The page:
Last week, we spoke of naming our experience. This may be done from the silence of our own heart in solitude. We may also be helped by having it named by another, whether by a listening friend in conversation, or in a poem, story or other art form.
I heard an interview last week with poet, Edward Hirsch, author of How to Read a Poem. He stresses that poetry can help us to get in touch with and find expression for our own inner experiences, whether of joy or sorrow or of both together. Such poetry can thereby convey not only that we are understood but can also expand our compassion beyond ourselves.
He has just published a collection of poetry of the last 200 years, entitled 100 Poems to Break Your Heart. One of these is by Mary Oliver, called Lead. After speaking of a loon found dead on the shore of polluted waters, she ends the poem with these words. “I tell you this / to break your heart, /by which I mean only / that it break open and never close again / to the rest of the world.”
There is also the black spiritual, Let us break bread together. The word “together” suggest that the breaking of bread refers not just to sharing a meal but also the breaking open or sharing of self in the context of this basic human activity.
The image of breaking or of heartbreak, seems to have two main senses, that are at least sometimes related. There is both the experience of profound hurt and yet also that of opening up, as both Mary Oliver and the spiritual express. I recall one striking example..
Many years ago, a presentation was offered at the Children’s Aid Society with people who had problems with alcoholism and with physical abuse of their children. They had been given the choice of either going to prison or entering a rehabilitation program. Those who now spoke were those who had followed this program. Among them was one young man in his thirties who looked, if I may put it this way, as if he had been beaten up by life. Yet he spoke with a quiet wisdom. He told us that it was not until he got in touch with his own pain that he realized how he was hurting others.
That comment has always remained with me, and was echoed years later in the observation of Richard Rohr He wrote that suffering that is not transformed is transmitted. If we do not recognize and wrestle with our own pain, we will inflict it on others, even unknowingly. I think that everyone has a degree of sorrow in their lives. Author Wayne Muller has said that suffering is like a wind that blows through everyone’s life. Sometimes it blows as a more gentle breeze, yet other times as a fierce gale.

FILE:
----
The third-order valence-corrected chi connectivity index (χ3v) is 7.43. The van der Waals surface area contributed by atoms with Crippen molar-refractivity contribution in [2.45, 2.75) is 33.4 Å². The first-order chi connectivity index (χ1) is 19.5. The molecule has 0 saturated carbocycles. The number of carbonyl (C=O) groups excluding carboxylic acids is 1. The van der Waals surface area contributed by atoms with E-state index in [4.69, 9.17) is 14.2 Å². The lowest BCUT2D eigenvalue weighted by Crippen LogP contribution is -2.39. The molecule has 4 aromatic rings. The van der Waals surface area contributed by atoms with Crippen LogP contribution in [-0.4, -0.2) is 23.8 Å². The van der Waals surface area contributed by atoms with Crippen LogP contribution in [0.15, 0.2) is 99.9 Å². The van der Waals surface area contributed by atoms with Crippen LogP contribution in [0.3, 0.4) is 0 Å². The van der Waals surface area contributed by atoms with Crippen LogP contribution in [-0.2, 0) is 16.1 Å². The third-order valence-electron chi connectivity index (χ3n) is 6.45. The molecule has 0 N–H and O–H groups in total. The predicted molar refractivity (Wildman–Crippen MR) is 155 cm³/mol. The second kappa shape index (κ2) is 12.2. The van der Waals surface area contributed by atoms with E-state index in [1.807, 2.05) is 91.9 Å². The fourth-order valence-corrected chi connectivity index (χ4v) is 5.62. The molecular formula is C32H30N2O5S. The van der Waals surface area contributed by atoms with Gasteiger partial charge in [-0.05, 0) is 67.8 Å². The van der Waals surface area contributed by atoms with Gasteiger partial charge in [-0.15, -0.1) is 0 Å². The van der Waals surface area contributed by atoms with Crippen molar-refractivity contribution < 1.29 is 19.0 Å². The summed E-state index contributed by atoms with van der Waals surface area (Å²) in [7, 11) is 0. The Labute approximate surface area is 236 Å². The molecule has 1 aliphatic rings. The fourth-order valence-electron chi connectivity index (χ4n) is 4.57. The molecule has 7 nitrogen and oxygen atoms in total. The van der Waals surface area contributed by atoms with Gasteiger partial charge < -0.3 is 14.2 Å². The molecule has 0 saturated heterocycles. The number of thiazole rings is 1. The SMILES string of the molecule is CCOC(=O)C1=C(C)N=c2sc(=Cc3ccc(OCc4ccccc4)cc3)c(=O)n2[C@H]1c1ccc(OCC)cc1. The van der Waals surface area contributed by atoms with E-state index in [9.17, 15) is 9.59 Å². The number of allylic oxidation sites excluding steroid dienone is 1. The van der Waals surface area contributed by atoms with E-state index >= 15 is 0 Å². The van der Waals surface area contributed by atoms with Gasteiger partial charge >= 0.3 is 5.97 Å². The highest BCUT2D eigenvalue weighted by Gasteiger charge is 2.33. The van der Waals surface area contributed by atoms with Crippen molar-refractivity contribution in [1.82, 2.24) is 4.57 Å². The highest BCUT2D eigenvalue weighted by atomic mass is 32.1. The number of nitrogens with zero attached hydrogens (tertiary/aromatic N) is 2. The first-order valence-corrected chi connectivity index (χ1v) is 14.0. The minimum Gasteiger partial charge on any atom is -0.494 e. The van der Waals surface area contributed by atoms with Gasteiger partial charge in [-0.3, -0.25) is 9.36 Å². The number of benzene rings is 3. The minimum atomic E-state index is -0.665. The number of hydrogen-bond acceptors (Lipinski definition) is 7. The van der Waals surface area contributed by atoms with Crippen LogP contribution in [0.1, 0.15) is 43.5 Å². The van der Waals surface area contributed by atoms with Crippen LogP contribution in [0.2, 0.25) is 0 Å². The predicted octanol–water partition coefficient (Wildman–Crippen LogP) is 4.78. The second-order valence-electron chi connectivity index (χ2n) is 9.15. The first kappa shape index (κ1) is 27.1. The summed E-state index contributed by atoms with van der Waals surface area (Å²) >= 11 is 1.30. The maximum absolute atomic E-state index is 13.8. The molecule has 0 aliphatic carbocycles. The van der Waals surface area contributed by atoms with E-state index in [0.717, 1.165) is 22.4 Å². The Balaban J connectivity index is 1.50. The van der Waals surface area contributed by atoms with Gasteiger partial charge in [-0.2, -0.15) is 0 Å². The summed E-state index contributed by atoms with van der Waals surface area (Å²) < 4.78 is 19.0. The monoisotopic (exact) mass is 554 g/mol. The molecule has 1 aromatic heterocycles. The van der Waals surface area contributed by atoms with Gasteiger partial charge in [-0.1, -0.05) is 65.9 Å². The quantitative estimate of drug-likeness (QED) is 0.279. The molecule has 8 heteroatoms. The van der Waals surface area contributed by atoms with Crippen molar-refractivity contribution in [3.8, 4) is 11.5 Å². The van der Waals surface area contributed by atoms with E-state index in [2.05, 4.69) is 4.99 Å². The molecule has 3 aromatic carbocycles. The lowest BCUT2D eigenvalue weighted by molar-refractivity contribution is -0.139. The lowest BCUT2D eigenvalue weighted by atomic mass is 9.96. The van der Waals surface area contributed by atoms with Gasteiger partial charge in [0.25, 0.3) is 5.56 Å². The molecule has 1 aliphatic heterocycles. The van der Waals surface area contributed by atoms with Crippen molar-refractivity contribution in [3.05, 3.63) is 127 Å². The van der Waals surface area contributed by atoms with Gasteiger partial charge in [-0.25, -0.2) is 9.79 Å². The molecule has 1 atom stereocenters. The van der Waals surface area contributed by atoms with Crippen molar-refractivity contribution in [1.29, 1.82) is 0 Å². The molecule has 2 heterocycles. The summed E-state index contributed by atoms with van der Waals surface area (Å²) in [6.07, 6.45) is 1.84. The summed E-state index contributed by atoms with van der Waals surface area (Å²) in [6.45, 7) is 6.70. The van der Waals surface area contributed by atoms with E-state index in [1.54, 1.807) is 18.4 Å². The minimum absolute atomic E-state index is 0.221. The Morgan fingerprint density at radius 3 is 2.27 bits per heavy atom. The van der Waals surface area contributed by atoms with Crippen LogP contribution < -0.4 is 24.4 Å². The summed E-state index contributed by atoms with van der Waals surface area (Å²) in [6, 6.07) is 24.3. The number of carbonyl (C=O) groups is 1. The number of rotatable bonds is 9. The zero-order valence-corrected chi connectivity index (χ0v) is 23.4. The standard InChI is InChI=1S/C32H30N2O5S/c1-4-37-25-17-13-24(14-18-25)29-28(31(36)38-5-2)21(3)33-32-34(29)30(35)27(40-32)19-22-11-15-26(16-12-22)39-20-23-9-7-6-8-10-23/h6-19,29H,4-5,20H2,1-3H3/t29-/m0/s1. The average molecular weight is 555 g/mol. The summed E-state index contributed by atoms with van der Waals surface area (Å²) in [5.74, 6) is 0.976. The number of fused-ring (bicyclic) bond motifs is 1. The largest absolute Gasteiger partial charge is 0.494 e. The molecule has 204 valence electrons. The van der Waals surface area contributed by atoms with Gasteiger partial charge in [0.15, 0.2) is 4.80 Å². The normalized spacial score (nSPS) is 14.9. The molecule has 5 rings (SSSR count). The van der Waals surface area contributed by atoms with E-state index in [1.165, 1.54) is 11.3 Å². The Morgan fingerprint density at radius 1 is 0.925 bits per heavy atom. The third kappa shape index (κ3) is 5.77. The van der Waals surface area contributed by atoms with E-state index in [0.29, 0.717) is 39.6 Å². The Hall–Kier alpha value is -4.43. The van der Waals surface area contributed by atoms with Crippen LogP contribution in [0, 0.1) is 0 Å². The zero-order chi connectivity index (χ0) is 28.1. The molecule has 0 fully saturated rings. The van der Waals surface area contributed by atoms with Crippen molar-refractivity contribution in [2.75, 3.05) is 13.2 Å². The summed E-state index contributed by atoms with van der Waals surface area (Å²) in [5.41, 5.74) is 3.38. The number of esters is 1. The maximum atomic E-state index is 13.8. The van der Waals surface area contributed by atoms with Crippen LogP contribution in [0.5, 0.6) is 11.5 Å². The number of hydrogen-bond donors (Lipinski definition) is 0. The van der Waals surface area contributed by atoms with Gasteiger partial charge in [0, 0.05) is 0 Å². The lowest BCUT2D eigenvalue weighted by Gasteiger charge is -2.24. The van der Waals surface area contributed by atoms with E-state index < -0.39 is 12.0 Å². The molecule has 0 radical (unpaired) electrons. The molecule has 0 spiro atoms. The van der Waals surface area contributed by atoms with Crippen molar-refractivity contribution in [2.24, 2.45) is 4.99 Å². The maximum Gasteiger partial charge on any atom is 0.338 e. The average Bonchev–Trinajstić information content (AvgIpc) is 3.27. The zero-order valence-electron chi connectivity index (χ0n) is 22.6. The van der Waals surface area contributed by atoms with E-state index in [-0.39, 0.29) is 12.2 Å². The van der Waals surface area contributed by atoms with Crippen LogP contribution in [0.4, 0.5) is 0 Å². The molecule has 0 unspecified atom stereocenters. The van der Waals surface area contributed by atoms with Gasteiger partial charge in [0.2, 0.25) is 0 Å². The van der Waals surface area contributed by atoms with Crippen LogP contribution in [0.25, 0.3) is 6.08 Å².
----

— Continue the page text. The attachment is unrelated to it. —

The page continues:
When it is not so overwhelming as to destroy all hope (at least for a time) our sorrow can be a force that opens us up. The breaking of our heart can be as well, in some way, the breaking open of our heart. A first challenge is to recognize rather than deny our own hurt, to acknowledge that we are vulnerable (literally, able to be wounded), rather than pretend to invincibility. A second aspect, often inseparable from the first, is to entrust our vulnerability to an intelligently trustworthy other person. Otherwise, as the person at the CAS admitted, we will project it, even unknowingly on to others and inflict pain on them.
I recall again an incident that occurred during a time when I was sharing meals with and telling stories to children at a residential treatment home. They had seen a cross on top of a church and asked me what it meant. I stood up, clenched my fists in front of me and asked what they thought would happen. They said that it looks like you’re going to punch someone. I then stood with my hands splayed defensively in from of me, and they said it looks like you’re trying to protect myself against someone hitting you. I then spread my arms wide and asked again what they thought was happening. One child said that I was probably going to hug someone. But another added that yes, but you’re leaving yourself wide open. What I then explained in simple terms is that we best grow and find life, not by anger and fear, but by openness, even though it leaves us vulnerable. I knew that the children understood, because they then playfully asked me to stand there with my arms outstretched while they pretended to run at me with clenched fists.
This is the same idea as the breaking open of the heart, an openness to life and what it brings, even though this openness may sometimes hurt. The same idea is expressed by the notion of the walls that we may construct around us, walls of hurt and fear and hostility. When we hide behind these wall we tend not only not to let anyone in, but to become a sniper at others from these walls One interesting question is to inquire about the walls we have built around ourselves, and what they attempt to keep out and what they might allow in. We can also ask when they may be necessary or when they shut out life and growth and friendship. Certainly Leonard Cohen’s words resonate here: ,”there is a crack, a crack in everything. That’s how the light gets in.”
May your sorrows and everything that has broken your heart break it open to compassion for yourself and others. May all the cracks in your life become places where the light gets in.
Weekly reflection, June 6, 2021